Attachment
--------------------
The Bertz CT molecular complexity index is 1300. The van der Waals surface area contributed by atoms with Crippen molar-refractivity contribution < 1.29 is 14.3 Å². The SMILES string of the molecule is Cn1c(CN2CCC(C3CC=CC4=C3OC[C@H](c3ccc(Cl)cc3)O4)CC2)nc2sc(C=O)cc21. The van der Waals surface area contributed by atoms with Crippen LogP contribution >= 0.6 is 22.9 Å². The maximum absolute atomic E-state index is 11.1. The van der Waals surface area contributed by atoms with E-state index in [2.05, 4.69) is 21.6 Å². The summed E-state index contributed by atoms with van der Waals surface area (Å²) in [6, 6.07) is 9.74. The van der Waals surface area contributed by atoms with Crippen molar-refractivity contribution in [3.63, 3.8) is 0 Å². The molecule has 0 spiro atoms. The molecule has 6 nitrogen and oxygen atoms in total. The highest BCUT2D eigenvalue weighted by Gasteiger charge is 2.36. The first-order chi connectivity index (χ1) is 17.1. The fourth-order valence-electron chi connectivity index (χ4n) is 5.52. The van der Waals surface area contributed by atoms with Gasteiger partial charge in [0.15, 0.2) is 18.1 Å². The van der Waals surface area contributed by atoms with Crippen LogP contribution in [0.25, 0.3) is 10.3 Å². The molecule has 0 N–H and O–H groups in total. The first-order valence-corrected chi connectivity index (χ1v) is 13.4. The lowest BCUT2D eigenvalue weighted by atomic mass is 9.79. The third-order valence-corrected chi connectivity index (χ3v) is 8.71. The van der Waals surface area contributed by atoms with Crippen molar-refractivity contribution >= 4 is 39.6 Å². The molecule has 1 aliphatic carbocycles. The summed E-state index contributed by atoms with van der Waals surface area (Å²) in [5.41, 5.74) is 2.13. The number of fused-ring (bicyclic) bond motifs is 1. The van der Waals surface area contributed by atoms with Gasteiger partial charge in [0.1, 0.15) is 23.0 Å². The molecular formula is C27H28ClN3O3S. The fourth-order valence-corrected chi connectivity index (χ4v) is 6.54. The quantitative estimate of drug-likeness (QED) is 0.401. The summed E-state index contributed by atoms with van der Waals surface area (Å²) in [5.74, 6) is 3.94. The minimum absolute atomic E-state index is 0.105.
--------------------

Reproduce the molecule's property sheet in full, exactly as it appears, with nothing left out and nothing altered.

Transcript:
The Bertz CT molecular complexity index is 1300. The van der Waals surface area contributed by atoms with Crippen molar-refractivity contribution < 1.29 is 14.3 Å². The SMILES string of the molecule is Cn1c(CN2CCC(C3CC=CC4=C3OC[C@H](c3ccc(Cl)cc3)O4)CC2)nc2sc(C=O)cc21. The van der Waals surface area contributed by atoms with Crippen LogP contribution >= 0.6 is 22.9 Å². The maximum absolute atomic E-state index is 11.1. The van der Waals surface area contributed by atoms with E-state index in [2.05, 4.69) is 21.6 Å². The summed E-state index contributed by atoms with van der Waals surface area (Å²) in [6, 6.07) is 9.74. The van der Waals surface area contributed by atoms with Crippen molar-refractivity contribution in [3.63, 3.8) is 0 Å². The molecule has 0 spiro atoms. The molecule has 6 nitrogen and oxygen atoms in total. The highest BCUT2D eigenvalue weighted by Gasteiger charge is 2.36. The first-order chi connectivity index (χ1) is 17.1. The fourth-order valence-electron chi connectivity index (χ4n) is 5.52. The van der Waals surface area contributed by atoms with Gasteiger partial charge in [0.15, 0.2) is 18.1 Å². The van der Waals surface area contributed by atoms with Crippen LogP contribution in [0.25, 0.3) is 10.3 Å². The molecule has 0 N–H and O–H groups in total. The first-order valence-corrected chi connectivity index (χ1v) is 13.4. The lowest BCUT2D eigenvalue weighted by atomic mass is 9.79. The third-order valence-corrected chi connectivity index (χ3v) is 8.71. The van der Waals surface area contributed by atoms with Crippen molar-refractivity contribution >= 4 is 39.6 Å². The molecule has 1 aliphatic carbocycles. The summed E-state index contributed by atoms with van der Waals surface area (Å²) in [5.41, 5.74) is 2.13. The number of fused-ring (bicyclic) bond motifs is 1. The van der Waals surface area contributed by atoms with Gasteiger partial charge in [0.1, 0.15) is 23.0 Å². The molecular formula is C27H28ClN3O3S. The fourth-order valence-corrected chi connectivity index (χ4v) is 6.54. The quantitative estimate of drug-likeness (QED) is 0.401. The summed E-state index contributed by atoms with van der Waals surface area (Å²) in [5.74, 6) is 3.94. The minimum absolute atomic E-state index is 0.105.